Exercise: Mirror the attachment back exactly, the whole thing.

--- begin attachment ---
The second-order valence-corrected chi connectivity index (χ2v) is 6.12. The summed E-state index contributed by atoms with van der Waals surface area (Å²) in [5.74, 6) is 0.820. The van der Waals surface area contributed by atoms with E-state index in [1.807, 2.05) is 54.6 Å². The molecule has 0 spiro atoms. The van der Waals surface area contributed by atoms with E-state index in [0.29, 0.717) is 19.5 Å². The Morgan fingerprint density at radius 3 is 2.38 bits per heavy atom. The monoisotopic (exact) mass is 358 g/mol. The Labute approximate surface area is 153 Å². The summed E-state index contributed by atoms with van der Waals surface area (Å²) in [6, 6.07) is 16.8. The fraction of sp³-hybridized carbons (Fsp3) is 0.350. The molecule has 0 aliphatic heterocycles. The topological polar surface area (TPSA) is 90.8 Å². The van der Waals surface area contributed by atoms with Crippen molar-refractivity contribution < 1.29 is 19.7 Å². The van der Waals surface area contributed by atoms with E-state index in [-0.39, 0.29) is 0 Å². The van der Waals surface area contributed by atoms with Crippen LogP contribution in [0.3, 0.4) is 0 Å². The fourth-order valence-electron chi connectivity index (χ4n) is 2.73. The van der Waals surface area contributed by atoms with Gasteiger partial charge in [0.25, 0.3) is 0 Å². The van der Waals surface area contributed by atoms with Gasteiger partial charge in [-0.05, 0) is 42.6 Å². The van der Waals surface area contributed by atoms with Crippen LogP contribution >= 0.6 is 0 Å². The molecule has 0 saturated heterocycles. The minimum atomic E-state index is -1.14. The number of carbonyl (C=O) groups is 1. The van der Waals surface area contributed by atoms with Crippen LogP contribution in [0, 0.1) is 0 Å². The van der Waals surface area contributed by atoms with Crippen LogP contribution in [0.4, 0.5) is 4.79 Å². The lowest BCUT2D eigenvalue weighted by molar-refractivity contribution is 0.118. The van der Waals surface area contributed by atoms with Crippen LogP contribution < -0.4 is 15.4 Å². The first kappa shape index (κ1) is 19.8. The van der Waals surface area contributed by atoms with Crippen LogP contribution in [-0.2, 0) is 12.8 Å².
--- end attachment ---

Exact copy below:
The second-order valence-corrected chi connectivity index (χ2v) is 6.12. The summed E-state index contributed by atoms with van der Waals surface area (Å²) in [5.74, 6) is 0.820. The van der Waals surface area contributed by atoms with E-state index in [1.807, 2.05) is 54.6 Å². The molecule has 0 spiro atoms. The van der Waals surface area contributed by atoms with E-state index in [0.29, 0.717) is 19.5 Å². The Morgan fingerprint density at radius 3 is 2.38 bits per heavy atom. The monoisotopic (exact) mass is 358 g/mol. The Labute approximate surface area is 153 Å². The summed E-state index contributed by atoms with van der Waals surface area (Å²) in [6, 6.07) is 16.8. The fraction of sp³-hybridized carbons (Fsp3) is 0.350. The molecule has 0 aliphatic heterocycles. The topological polar surface area (TPSA) is 90.8 Å². The van der Waals surface area contributed by atoms with Crippen molar-refractivity contribution < 1.29 is 19.7 Å². The van der Waals surface area contributed by atoms with E-state index in [-0.39, 0.29) is 0 Å². The van der Waals surface area contributed by atoms with Crippen LogP contribution in [0.3, 0.4) is 0 Å². The fourth-order valence-electron chi connectivity index (χ4n) is 2.73. The van der Waals surface area contributed by atoms with Gasteiger partial charge in [0.25, 0.3) is 0 Å². The van der Waals surface area contributed by atoms with Gasteiger partial charge in [-0.05, 0) is 42.6 Å². The van der Waals surface area contributed by atoms with Crippen LogP contribution >= 0.6 is 0 Å². The molecule has 0 saturated heterocycles. The minimum atomic E-state index is -1.14. The number of carbonyl (C=O) groups is 1. The van der Waals surface area contributed by atoms with Crippen LogP contribution in [0, 0.1) is 0 Å². The van der Waals surface area contributed by atoms with Crippen LogP contribution in [0.4, 0.5) is 4.79 Å². The lowest BCUT2D eigenvalue weighted by molar-refractivity contribution is 0.118. The van der Waals surface area contributed by atoms with Crippen LogP contribution < -0.4 is 15.4 Å². The first kappa shape index (κ1) is 19.8. The van der Waals surface area contributed by atoms with Crippen LogP contribution in [-0.2, 0) is 12.8 Å².